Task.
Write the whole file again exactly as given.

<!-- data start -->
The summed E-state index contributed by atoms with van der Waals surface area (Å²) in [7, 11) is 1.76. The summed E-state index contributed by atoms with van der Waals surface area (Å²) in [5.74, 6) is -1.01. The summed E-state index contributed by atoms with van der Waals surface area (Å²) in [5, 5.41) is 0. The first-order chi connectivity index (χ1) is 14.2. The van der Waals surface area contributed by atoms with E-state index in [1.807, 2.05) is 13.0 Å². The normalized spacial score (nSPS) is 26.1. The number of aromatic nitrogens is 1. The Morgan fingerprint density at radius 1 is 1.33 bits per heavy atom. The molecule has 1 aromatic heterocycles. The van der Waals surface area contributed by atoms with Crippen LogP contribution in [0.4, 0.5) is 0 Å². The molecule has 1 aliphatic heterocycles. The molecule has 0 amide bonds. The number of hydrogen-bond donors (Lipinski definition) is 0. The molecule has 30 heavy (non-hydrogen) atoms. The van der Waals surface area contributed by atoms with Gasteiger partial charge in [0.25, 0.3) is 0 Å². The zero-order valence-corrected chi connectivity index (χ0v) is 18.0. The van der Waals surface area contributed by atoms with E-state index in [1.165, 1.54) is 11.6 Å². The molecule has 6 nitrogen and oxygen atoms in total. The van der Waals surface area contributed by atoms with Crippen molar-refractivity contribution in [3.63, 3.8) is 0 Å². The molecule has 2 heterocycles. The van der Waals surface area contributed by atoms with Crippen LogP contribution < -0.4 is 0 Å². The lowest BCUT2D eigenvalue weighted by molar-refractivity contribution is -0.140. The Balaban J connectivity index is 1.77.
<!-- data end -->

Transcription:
The summed E-state index contributed by atoms with van der Waals surface area (Å²) in [7, 11) is 1.76. The summed E-state index contributed by atoms with van der Waals surface area (Å²) in [5.74, 6) is -1.01. The summed E-state index contributed by atoms with van der Waals surface area (Å²) in [5, 5.41) is 0. The first-order chi connectivity index (χ1) is 14.2. The van der Waals surface area contributed by atoms with E-state index in [1.807, 2.05) is 13.0 Å². The normalized spacial score (nSPS) is 26.1. The number of aromatic nitrogens is 1. The Morgan fingerprint density at radius 1 is 1.33 bits per heavy atom. The molecule has 1 aromatic heterocycles. The van der Waals surface area contributed by atoms with Crippen LogP contribution in [0.4, 0.5) is 0 Å². The molecule has 1 aliphatic heterocycles. The molecule has 0 amide bonds. The number of hydrogen-bond donors (Lipinski definition) is 0. The molecule has 30 heavy (non-hydrogen) atoms. The van der Waals surface area contributed by atoms with Gasteiger partial charge in [0.25, 0.3) is 0 Å². The zero-order valence-corrected chi connectivity index (χ0v) is 18.0. The van der Waals surface area contributed by atoms with E-state index in [1.165, 1.54) is 11.6 Å². The molecule has 6 nitrogen and oxygen atoms in total. The van der Waals surface area contributed by atoms with Crippen molar-refractivity contribution in [3.63, 3.8) is 0 Å². The molecule has 2 heterocycles. The van der Waals surface area contributed by atoms with Crippen LogP contribution < -0.4 is 0 Å². The lowest BCUT2D eigenvalue weighted by molar-refractivity contribution is -0.140. The Balaban J connectivity index is 1.77.